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Posted by on Jul 18, 2015 in Featured, Life, Sleep | 5 comments

Slow and steady wins the race

Slow and steady wins the race

I’ve written here before how reading Elizabeth Pantley’s No Cry Sleep Solution was a road-to-Damascus type epiphany for me. It changed my approach to parenting. Where before, one bad night was enough to send me into a tailspin, after reading that book, I learned to look at the bigger picture and see the gradual improvements that were happening instead.

Heading into the winter last year, when we were 18 months in with our second child, the setup in our house would have had Supernanny and Gina Ford and all the rest of the self-appointed experts in a tizzy. Co-sleeping (bed-sharing in fact, so “worse” again), breastfeeding on demand at night, no set nap time during the day. Disaster, right? Except it wasn’t. It worked for us for a long time. And since I’m feeling liberal with the clichés today, my parenting approach consists of a lot of “if it ain’t broke, don’t fix it” attitude.

But somewhere between the summertime and November last year, it stopped working for us. A combination of things I guess. I day-weaned the toddler thinking I was so smart and she promptly reverse-cycled on me and got her extra feeds at night instead when I was half asleep and not paying attention. She also hit that infamous “Leap 10” that fans of the Wonder Weeks book or app will be familiar with. It’s a developmental leap that occurs around the 18 month mark, and is characterized by “crying, clinginess, and crankiness.” Fun times.

And last but not least (and I think this was really what signaled the end of her co-sleeping days), our little toddler sprouted. Suddenly we were being woken by a little foot kicking out or an arm flailing. Then I hurt my leg in late November and ended up on crutches for the best part of a month. 

So something had to change. But instead of trying to change everything at once, we went for one small change at a time. First we night weaned by introducing a bottle, which she wasn’t that keen on. By Christmas, the night time feeds were completely gone.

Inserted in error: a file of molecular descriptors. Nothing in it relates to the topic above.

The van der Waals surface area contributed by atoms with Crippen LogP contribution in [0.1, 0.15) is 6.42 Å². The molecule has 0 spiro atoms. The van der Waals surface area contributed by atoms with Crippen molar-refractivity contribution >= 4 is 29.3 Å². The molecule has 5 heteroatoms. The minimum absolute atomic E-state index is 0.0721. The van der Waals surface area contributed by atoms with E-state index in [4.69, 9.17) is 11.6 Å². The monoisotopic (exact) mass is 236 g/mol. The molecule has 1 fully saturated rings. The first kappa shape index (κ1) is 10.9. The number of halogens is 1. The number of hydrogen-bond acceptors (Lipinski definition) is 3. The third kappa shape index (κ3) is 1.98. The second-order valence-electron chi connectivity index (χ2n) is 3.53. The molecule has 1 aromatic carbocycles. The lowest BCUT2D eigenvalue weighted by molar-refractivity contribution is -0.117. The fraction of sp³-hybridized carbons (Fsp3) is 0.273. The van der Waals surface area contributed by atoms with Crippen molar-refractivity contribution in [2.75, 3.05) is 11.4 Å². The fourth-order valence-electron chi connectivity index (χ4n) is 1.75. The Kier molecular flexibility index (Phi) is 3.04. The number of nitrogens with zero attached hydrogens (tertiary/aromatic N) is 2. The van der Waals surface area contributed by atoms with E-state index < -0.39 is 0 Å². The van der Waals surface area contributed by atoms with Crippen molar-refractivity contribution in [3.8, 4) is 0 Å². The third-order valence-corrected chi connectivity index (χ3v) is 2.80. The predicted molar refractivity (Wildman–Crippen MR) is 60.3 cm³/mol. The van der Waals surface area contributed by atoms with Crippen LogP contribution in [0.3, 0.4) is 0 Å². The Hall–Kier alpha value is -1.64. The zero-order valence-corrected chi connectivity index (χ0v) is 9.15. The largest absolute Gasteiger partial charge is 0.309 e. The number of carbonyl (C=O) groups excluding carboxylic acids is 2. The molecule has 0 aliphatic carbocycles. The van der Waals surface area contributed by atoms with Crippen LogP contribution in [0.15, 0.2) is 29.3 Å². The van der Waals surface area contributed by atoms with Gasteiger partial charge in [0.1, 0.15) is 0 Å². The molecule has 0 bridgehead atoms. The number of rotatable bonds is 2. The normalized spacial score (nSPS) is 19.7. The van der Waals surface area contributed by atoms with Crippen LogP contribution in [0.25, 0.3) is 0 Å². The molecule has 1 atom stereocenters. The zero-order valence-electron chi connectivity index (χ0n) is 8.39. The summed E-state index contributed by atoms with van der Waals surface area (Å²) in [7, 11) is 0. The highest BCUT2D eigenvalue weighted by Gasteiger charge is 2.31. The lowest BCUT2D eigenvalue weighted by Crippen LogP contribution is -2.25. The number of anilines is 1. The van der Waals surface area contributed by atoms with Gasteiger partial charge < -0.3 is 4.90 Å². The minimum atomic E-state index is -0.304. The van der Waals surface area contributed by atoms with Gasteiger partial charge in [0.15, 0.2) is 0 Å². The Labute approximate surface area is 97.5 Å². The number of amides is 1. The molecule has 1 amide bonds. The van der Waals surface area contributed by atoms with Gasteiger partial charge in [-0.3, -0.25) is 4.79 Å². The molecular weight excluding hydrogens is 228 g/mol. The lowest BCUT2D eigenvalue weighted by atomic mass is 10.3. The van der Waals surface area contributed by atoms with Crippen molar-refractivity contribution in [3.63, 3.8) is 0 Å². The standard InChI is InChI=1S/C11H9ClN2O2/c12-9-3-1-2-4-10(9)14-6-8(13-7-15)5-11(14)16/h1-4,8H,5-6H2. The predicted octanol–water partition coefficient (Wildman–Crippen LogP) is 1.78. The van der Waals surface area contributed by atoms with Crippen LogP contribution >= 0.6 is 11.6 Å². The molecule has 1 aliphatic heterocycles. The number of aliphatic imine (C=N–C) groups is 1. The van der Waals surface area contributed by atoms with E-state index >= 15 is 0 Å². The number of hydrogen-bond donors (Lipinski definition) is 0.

Then we set up a toddler bed for her in the kids’ room, with a mattress on the floor for whichever of us had to get up to her during the night. 

That toddler bed lasted a couple of months until she started referring to the mattress on the floor as “my bed” and we conceded that she was actually spending her nights on the mattress and not in her toddler bed at all. So we dismantled it and put it away in the attic. 

In the beginning, one of us was on that mattress with her all night, but we’ve gradually reduced that and now at least a night or two each week, she sleeps through on her own in her own bed. 

Lately with the bright evenings, going down to sleep has been an issue, often taking an hour of lying beside her helping her drift off to sleep. So this week we’ve started to make changes there, and over the next month or two I am hoping we’ll get to the point of a story, a kiss goodnight, and then leaving her to drift off herself. It happened one night this week! It’ll surely happen again at some stage! 

Whenever I begin to doubt this lazy child-led approach to changing sleep routines, I remind myself that I’ll miss those cuddles to sleep when they’re gone. I look at my five year old now – a child who was once in the running for world’s worst sleeper, and I can’t remember the last time I had to lie beside him till he drifted off. Sometimes in the midst of these early sleep deprived years, it feels like the sleep struggles have been going on forever, but once we’re through them and looking back, it all seems to be over in the blink of an eye. And I find I’m glad for travelling this slow and steady path to get where we’re going. 


  1. Glad to hear it is making moves in the right direction! I’m dreading the blasted Leap 10; we’re finally hitting a stage where we don’t need to sleep next to me, just sleepwalk in and shush him a few times a night and live in fear of that going backwards. Definitely going at a pace that suits your own family is important which is what you seem to be going, really glad you’re getting some kip 🙂
    Lisa – Four Walls, Rainy Days recently posted..Dressing Up and Boogying on Down, my Little Loves of the WeekMy Profile

  2. Lovely positive post, gives me hope for my 22 month old!!

  3. I feel the exact same! Each time I feel like to night waking or bed sharing is beginning to get to me I just as quickly remember that these days won’t last forever and those cuddles won’t be long stopping. Enjoy it and embrace it eh?! Glad things are progressing for you all 🙂
    Louise (@TattooedMumsy) recently posted..Daily VitaminsMy Profile

  4. You & I have a very similar approach, you’re having far more success though, she won’t be with me forever though……right??

  5. I’m a big believer in doing whatever gets you through the next day… It took 2 years and 3 months before my toddler slept a whole night through. He does need regular naps, but I’m happy to fit around his schedule if it means he sleeps better (and therefore I do to).
    Stuff and Nothing recently posted..A long week, but we have moved houseMy Profile

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